Another review from the world of dark cinema.
With each review, I am also sharing minimalist movie posters I have created for every film after watching it. (More on my film poster project at large, here. )
FILM :: GODZILLA
YEAR :: 2014
DIRECTOR :: Gareth Edwards
As a young lad on Saturday afternoons in the 1970s, I would mount my metallic red Schwinn Sting Ray bicycle and pedal down to the Riviera Theater on Lake Avenue in Rochester, New York. For just 50 cents, I could see a Lone Ranger serial, and some cartoon shorts, but those weren’t what had my allowance money burning a hole in my pocket. No… I made that ride for the monsters.
Ghidorah, Mothra, Rodan all of them filled the screen in the cool darkness of the Riviera. All monster royalty. But there was only one “King of the Monsters” for me. The great Godzilla. Though I was young, I can still remember those afternoons so clearly.
(The Riviera Theater in it’s heyday before my time, but it all remained into my youth.)
So… It was with a ton of nostalgia that I entered the theater for 2014’s version of the King of Monsters, “Godzilla.” Honestly, I left a little unsatisfied.
TO START :: There really is a lot to like about this film. Cranston and Binoche do an amazing job of drawing us in emotionally from frame one. The monsters are genuinely interesting and brilliantly executed. Annnnd that skydiving scene. Oh, that skydiving scene. That scene is a pitch-perfect piece of cinema. Pitch-perfect.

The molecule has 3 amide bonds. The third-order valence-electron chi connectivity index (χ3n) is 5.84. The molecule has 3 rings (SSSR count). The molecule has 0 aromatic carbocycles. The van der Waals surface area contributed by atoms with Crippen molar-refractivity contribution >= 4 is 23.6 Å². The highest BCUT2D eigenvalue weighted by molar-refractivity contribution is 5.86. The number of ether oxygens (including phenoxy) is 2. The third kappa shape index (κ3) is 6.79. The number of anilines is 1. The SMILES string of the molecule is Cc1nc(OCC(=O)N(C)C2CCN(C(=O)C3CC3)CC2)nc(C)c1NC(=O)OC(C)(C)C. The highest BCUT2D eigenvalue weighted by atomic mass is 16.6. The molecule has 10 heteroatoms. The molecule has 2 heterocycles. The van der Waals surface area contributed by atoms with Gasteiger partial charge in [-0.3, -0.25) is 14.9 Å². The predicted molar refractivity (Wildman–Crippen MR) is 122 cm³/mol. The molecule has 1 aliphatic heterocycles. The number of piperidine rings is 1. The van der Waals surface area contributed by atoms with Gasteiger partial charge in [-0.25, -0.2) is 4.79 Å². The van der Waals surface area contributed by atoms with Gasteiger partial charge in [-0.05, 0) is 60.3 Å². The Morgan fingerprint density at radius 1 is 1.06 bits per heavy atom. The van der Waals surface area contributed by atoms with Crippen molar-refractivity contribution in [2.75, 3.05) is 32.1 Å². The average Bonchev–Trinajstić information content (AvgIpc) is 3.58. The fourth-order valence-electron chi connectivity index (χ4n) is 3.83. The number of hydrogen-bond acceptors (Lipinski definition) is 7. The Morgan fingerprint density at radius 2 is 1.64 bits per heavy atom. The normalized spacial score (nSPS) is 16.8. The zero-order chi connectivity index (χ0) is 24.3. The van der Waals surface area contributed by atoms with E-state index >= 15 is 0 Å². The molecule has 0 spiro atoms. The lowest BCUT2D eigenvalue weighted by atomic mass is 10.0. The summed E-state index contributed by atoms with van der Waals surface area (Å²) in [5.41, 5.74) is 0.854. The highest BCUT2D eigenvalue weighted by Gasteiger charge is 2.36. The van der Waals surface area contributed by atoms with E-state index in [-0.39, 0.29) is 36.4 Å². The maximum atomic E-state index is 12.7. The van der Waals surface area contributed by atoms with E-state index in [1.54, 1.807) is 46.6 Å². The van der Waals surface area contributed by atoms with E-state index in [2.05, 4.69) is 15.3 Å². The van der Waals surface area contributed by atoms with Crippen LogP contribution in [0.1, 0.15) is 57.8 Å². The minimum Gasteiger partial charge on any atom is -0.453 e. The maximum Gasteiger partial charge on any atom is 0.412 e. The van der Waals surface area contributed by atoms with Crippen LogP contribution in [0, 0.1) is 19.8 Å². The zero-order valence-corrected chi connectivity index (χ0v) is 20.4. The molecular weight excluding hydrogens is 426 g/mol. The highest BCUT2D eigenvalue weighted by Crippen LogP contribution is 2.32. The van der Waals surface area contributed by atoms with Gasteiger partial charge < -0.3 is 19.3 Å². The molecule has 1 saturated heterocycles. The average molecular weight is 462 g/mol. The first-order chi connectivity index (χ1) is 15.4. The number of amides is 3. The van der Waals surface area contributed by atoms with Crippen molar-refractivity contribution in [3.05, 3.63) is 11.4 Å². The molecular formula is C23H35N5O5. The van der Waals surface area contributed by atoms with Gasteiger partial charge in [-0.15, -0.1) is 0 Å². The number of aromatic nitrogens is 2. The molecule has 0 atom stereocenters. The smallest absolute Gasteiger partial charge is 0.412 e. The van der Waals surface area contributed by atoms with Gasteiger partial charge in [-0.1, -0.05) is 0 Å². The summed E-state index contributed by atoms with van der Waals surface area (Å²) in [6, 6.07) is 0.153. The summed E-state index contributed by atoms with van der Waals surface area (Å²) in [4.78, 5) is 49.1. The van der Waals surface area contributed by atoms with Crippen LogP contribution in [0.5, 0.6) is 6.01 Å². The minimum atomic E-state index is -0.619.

BUT… Unfortunately, that’s where the goodness stops for me.
We lose our loving couple in Cranston and Binoche very early and with them goes the emotional resonance of the film. The remaining family at the center of the story makes for a very attractive picture, but a wooden one. The performances were played for great emotion… We see their tears, but we don’t really FEEL anything. It really doesn’t stop with our central family, either. Everyone battling the monster leaves us with the same disconnected impression. It’s unfortunate, because you can tell that Edwards was striving for that emotional connection.
“BUT WAIT,” you say, “Classic campy “Kaiju” films like “Terror of Mechagodzilla” or “Destroy all Monsters” aren’t exactly replete with intelligent emotional reverberation.”
True that. But those films do deliver MONSTERS in spades (especially The King… Godzilla, himself). While the execution was amazing from a tech standpoint, we really didn’t get much in the way of screen time for our “Kaiju” friends. With the cocktail of today’s CG capabilities and recent hits like “Pacific Rim” in the collective consciousness, this should have felt like a monster version of the best “Rocky” fights all rolled into one. But, it just didn’t.
I think the film’s weakness spurs from that inability to deliver on either front — “emotional story” or “monster movie.” Frankly, I would have been very happy with either and I only got glimpses of both. With a lot of padding in between.
I eagerly look forward to the next time when Godzilla will rise from the depths. Maybe he’ll have just a bit more bite next time.
RATING ………………. 3 STARS